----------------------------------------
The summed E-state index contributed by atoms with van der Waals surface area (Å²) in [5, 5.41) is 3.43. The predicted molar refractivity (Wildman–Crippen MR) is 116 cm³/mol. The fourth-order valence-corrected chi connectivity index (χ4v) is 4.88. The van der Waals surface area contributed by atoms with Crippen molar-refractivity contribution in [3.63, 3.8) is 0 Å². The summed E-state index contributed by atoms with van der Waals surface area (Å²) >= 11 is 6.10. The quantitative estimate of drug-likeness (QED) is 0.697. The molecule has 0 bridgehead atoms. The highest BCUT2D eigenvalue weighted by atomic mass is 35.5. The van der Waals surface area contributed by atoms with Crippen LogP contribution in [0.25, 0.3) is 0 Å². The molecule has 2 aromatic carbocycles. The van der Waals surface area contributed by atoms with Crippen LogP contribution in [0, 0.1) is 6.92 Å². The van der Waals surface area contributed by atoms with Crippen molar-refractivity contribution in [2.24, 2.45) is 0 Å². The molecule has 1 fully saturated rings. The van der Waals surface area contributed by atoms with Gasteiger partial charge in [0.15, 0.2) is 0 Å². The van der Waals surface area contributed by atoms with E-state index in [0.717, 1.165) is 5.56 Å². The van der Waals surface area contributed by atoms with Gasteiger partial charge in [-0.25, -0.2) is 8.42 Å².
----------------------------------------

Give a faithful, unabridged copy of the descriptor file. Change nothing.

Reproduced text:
The summed E-state index contributed by atoms with van der Waals surface area (Å²) in [5, 5.41) is 3.43. The predicted molar refractivity (Wildman–Crippen MR) is 116 cm³/mol. The fourth-order valence-corrected chi connectivity index (χ4v) is 4.88. The van der Waals surface area contributed by atoms with Crippen molar-refractivity contribution in [3.63, 3.8) is 0 Å². The summed E-state index contributed by atoms with van der Waals surface area (Å²) >= 11 is 6.10. The quantitative estimate of drug-likeness (QED) is 0.697. The molecule has 0 bridgehead atoms. The highest BCUT2D eigenvalue weighted by atomic mass is 35.5. The van der Waals surface area contributed by atoms with Crippen LogP contribution in [0.25, 0.3) is 0 Å². The molecule has 2 aromatic carbocycles. The van der Waals surface area contributed by atoms with Crippen LogP contribution in [0, 0.1) is 6.92 Å². The van der Waals surface area contributed by atoms with Crippen molar-refractivity contribution in [2.24, 2.45) is 0 Å². The molecule has 1 fully saturated rings. The van der Waals surface area contributed by atoms with Gasteiger partial charge in [0.15, 0.2) is 0 Å². The van der Waals surface area contributed by atoms with E-state index in [0.717, 1.165) is 5.56 Å². The van der Waals surface area contributed by atoms with Gasteiger partial charge in [-0.25, -0.2) is 8.42 Å².